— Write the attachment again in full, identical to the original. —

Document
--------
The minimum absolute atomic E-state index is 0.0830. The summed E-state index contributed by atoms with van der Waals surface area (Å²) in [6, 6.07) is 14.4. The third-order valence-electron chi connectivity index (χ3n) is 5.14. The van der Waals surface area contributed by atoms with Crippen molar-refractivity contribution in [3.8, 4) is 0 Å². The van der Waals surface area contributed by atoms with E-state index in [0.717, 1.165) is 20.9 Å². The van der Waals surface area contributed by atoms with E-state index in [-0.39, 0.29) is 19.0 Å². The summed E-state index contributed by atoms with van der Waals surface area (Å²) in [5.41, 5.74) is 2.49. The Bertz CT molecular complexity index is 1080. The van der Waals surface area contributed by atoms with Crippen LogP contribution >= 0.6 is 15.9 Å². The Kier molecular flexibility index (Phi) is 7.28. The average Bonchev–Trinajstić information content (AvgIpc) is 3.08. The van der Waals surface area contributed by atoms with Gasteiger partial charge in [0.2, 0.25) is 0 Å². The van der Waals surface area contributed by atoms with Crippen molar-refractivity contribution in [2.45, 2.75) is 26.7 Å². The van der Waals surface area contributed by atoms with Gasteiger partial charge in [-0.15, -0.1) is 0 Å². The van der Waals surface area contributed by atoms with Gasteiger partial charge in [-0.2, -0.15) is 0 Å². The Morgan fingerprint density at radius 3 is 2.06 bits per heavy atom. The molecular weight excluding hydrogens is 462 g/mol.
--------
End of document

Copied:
The minimum absolute atomic E-state index is 0.0830. The summed E-state index contributed by atoms with van der Waals surface area (Å²) in [6, 6.07) is 14.4. The third-order valence-electron chi connectivity index (χ3n) is 5.14. The van der Waals surface area contributed by atoms with Crippen molar-refractivity contribution in [3.8, 4) is 0 Å². The van der Waals surface area contributed by atoms with E-state index in [0.717, 1.165) is 20.9 Å². The van der Waals surface area contributed by atoms with E-state index in [-0.39, 0.29) is 19.0 Å². The summed E-state index contributed by atoms with van der Waals surface area (Å²) in [5.41, 5.74) is 2.49. The Bertz CT molecular complexity index is 1080. The van der Waals surface area contributed by atoms with Crippen LogP contribution >= 0.6 is 15.9 Å². The Kier molecular flexibility index (Phi) is 7.28. The average Bonchev–Trinajstić information content (AvgIpc) is 3.08. The van der Waals surface area contributed by atoms with Gasteiger partial charge in [0.2, 0.25) is 0 Å². The van der Waals surface area contributed by atoms with Crippen molar-refractivity contribution in [2.45, 2.75) is 26.7 Å². The van der Waals surface area contributed by atoms with Gasteiger partial charge in [-0.15, -0.1) is 0 Å². The van der Waals surface area contributed by atoms with Gasteiger partial charge in [-0.2, -0.15) is 0 Å². The Morgan fingerprint density at radius 3 is 2.06 bits per heavy atom. The molecular weight excluding hydrogens is 462 g/mol.